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Outdoors

Sardines can be magic bait for day on the bay

Published:   |   Updated: April 14, 2013 at 12:00 AM

Whether or not the bait is “in” is a critical factor for most expert anglers and virtually all guides on Tampa Bay these days.

If the bait — that is, scaled sardines (Harengula jaguana) — is in, then fishing is going to be good, probably very good. But if it’s not in, anglers will have to get by with live shrimp, pinfish or artificials, which are OK in their own right but lacking the magic associated with scaled sardines.

These silvery, flat-sided baits have a large, dark eye, relatively large scales, and can survive in a variety of salinities.

Sardines have great advantages. All inshore and near-shore fish love them. They are extremely abundant when they are in, which in the Bay area is usually from April through November under the current climate. And they are hardy enough to survive in a bait well and tough enough to stay on a hook.

But the great secret that makes them magic — first widely publicized by captain Scott Moore of Anna Maria some 30 years ago — is that used as live chum, they can make any fish anywhere turn on and start snapping at everything in the water.

That is the key to the success of the legendary army of successful inshore guides from Clearwater southward along Florida’s west coast. It’s also a big factor on Florida’s east coast, where the sardines are known as “white bait” (they sometimes are called that here, as well).

Some anglers call sardines “greenbacks,” but most anglers reserve that name for threadfin herrings (Opisthonema oglinum). Put the two species in a bait well and you’ll quickly see why threadfins are called greenbacks. They appear sea green from above, while scaled sardines look to be a pale tan or gray in most light.

Regardless, they’re not the same thing. Greenbacks are far more delicate, and unless you have a truly huge live well, most will die in a few minutes after hitting the tank, while uncrowded sardines might last all day.

Scaled sardines, which often prowl the edge of the grass flats, come to chum. Threadfins, which live in open bays and offshore, don’t. That’s why sardines are easier to catch.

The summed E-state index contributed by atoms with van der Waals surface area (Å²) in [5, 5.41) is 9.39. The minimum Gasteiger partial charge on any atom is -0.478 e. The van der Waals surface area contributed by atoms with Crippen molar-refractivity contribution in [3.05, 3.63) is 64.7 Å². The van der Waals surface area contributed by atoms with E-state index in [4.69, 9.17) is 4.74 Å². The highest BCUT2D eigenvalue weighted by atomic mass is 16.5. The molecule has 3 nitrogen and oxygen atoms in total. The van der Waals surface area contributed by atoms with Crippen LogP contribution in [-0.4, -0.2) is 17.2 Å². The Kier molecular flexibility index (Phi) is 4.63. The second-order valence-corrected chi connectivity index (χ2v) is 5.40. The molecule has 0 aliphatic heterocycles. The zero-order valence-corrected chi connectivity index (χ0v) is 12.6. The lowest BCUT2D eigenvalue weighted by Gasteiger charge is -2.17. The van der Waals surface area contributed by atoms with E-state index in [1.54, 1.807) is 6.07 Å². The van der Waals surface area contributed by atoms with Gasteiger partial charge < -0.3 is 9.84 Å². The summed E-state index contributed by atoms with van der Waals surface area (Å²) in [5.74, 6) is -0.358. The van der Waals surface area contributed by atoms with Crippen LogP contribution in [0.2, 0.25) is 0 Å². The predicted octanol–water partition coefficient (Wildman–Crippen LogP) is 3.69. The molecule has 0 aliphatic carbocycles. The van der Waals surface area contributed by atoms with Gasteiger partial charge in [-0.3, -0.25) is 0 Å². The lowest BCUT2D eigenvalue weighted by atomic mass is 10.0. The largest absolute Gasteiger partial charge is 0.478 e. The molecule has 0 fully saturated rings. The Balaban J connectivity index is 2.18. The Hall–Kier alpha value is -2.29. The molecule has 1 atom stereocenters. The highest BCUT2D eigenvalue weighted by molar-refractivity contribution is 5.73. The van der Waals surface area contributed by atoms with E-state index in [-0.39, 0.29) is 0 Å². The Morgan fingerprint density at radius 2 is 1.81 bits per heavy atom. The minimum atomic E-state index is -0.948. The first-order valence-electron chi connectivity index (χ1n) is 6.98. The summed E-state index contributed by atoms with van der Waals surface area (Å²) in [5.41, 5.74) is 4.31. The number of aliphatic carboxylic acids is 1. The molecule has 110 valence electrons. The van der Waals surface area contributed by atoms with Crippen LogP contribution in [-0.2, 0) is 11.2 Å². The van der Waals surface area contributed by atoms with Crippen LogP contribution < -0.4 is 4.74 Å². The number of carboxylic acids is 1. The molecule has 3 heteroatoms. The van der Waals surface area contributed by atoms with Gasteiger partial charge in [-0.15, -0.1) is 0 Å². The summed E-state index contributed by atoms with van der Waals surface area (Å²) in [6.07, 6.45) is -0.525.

“Scaled sardines have been staying in about four feet of water around Tampa Bay in recent weeks,” captain David Rieumont said. “Purina Tropical Fish Food is all you need to chum them. Use an 8-foot cast net with three-eighths-inch square mesh. Anchor at the bow and use a second anchor off the stern to prevent shifting out of my chum line. Shut your sounder off as not to scare the bait.

“A key when chumming is to give the bait time to arrive. The tide has to take the chum out to the bait fish and draw them to you. Be patient; it will come. If the water is very clear, the scaled sardines will sit way back from the boat. Sometimes making the water cloudy with a watery chum mixture will draw them closer to you.

“Pinfish will be the first bait to arrive and easy to net, but wait until you see some scaled sardines before you throw the net.”

Once you’ve got the bait, find a deep mangrove shoreline or a grassy pothole, throw over a handful of slightly injured sardines, and let the fish tell you where they are. Then, hook one on a short-shank 1/0 hook — lightly, through the nose is best. Cast it to the boils on a spinning rig with 15-pound-test braid and let the fish do the rest.

The “magic” bait really does make just about anybody a better angler.

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